Yesterday's signing in Prague of a bilateral declaration by Czech Prime Minister Vaclav Klaus and German Chancellor Helmut Kohl provides an opportunity for press comments on how far the two countries have to go before overcoming their historically-based prejudices.
TIMES OF LONDON: Eastern Europe has reason to fear a new betrayal
An editorial says "the ghost of Munich was finally laid to rest yesterday...to cement the postwar reconciliation between Germany and the Czech Republic."
The Times says the "accord is intended to end one of the bitterest legacies of Hitler's aggression, remove the last barrier to German influence in Mitteleuropa and speed the entry of Germany's eastern neighbors into the European Union." But the Times also says that "all three hopes may yet be disappointed; and Eastern Europe has reason to fear a new betrayal."
The paper continues: "the crucial demand of Budapest, Warsaw and Prague is for access to EU markets, especially for their farm products," and says that Germany has "shown that it is far from championing the cause of the EU applicants" because it is basically interested in "appeasing the demands of inefficient farmers in Bavaria sways decision-making in Bonn."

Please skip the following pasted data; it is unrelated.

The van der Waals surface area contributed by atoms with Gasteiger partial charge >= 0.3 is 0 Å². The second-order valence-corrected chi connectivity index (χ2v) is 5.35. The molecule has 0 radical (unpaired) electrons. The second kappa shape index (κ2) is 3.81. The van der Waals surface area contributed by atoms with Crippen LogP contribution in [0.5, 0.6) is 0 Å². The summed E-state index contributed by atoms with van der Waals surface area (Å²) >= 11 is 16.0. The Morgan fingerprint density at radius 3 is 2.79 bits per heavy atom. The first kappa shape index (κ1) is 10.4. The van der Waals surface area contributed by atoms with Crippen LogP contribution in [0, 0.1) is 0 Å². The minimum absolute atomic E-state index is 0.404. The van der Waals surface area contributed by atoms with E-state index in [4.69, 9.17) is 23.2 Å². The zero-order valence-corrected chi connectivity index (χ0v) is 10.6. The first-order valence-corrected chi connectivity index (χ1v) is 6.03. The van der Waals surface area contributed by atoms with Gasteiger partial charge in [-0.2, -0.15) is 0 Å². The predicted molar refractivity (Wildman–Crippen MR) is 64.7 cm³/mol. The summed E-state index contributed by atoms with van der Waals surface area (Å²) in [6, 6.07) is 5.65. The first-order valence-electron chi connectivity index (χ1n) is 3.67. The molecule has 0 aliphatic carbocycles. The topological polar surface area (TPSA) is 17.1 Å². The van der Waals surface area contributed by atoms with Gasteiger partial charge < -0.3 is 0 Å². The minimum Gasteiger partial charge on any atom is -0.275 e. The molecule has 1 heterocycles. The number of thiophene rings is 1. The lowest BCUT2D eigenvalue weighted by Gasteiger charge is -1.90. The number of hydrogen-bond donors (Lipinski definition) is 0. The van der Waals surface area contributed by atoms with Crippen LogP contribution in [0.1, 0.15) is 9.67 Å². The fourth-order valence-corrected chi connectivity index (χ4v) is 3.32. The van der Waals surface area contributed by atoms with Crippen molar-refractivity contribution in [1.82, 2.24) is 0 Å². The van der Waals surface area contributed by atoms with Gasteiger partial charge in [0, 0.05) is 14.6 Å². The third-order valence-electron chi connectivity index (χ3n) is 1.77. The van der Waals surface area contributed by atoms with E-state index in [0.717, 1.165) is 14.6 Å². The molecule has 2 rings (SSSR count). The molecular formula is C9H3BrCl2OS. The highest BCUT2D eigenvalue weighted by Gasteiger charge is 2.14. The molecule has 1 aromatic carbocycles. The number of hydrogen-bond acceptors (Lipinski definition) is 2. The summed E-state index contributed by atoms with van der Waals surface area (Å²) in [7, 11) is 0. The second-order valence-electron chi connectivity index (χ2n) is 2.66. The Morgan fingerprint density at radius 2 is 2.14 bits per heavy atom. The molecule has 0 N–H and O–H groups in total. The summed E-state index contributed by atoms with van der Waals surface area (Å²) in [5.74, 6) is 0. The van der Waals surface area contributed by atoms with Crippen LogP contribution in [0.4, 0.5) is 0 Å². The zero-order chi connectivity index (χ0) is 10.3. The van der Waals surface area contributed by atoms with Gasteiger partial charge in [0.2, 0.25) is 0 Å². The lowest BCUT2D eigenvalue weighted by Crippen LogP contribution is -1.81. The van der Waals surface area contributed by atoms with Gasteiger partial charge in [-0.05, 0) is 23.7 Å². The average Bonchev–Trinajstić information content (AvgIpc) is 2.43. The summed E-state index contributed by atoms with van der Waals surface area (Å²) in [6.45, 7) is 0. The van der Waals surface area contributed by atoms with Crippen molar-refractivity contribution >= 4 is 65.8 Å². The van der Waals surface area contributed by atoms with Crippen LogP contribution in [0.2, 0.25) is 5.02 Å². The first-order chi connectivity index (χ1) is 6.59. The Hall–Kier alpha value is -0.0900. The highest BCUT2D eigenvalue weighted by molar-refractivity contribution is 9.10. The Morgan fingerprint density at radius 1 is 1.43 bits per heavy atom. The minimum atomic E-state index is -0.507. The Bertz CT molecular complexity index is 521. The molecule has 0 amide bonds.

The Times claims "there has been a clear retreat in Germany from a commitment to the earliest possible EU entry of the Central Europeans, with emphasis instead on consolidating monetary and political integration among the present members." The Times notes "East Europeans fear NATO backsliding over fast entry into the Atlantic alliance," and concludes that "nothing would be crueller than to encourage them to prepare for EU membership while holding up their exports at the frontier and their aspirations at the negotiating table."
TAGESZEITUNG: The next generation will throw away chauvinistic attitudes
A commentary by a Czech staffer at the European Academy in Berlin, Jaroslav Sonka, argues that the German-Czech declaration though not legally binding is necessary. "There would have been bitter repercussions had agreement not been reached on a document after such a long run-up," he says, predicting that "the next generation on both sides of the border will throw away the chauvinistic attitudes of their parents....In western Germany this process is well known," Sonka says, adding that "the countdown is underway in the Czech Republic"....a generation spans 20 years and seven have already passed."
Tageszeitung suggests that "In the end... Prague should no longer be the city in which German high school graduates get drunk on the cheap and sensitive intellectuals track their Kafkaesque dreams because they have no access to Czech literature. And for Czechs, Berlin should no longer be an ugly city in the flatlands that has nothing to offer. And Munich must be more than just a symbol of the treaty/Diktat! of the same name and of immense portions of beer."
Sonka says matters will be normalized "once the Czechs have come so far that they no longer only want to be "Anglo-Saxon....(and) the Germans look on the Czech lands not paternalistically as 'formerly Germany.'"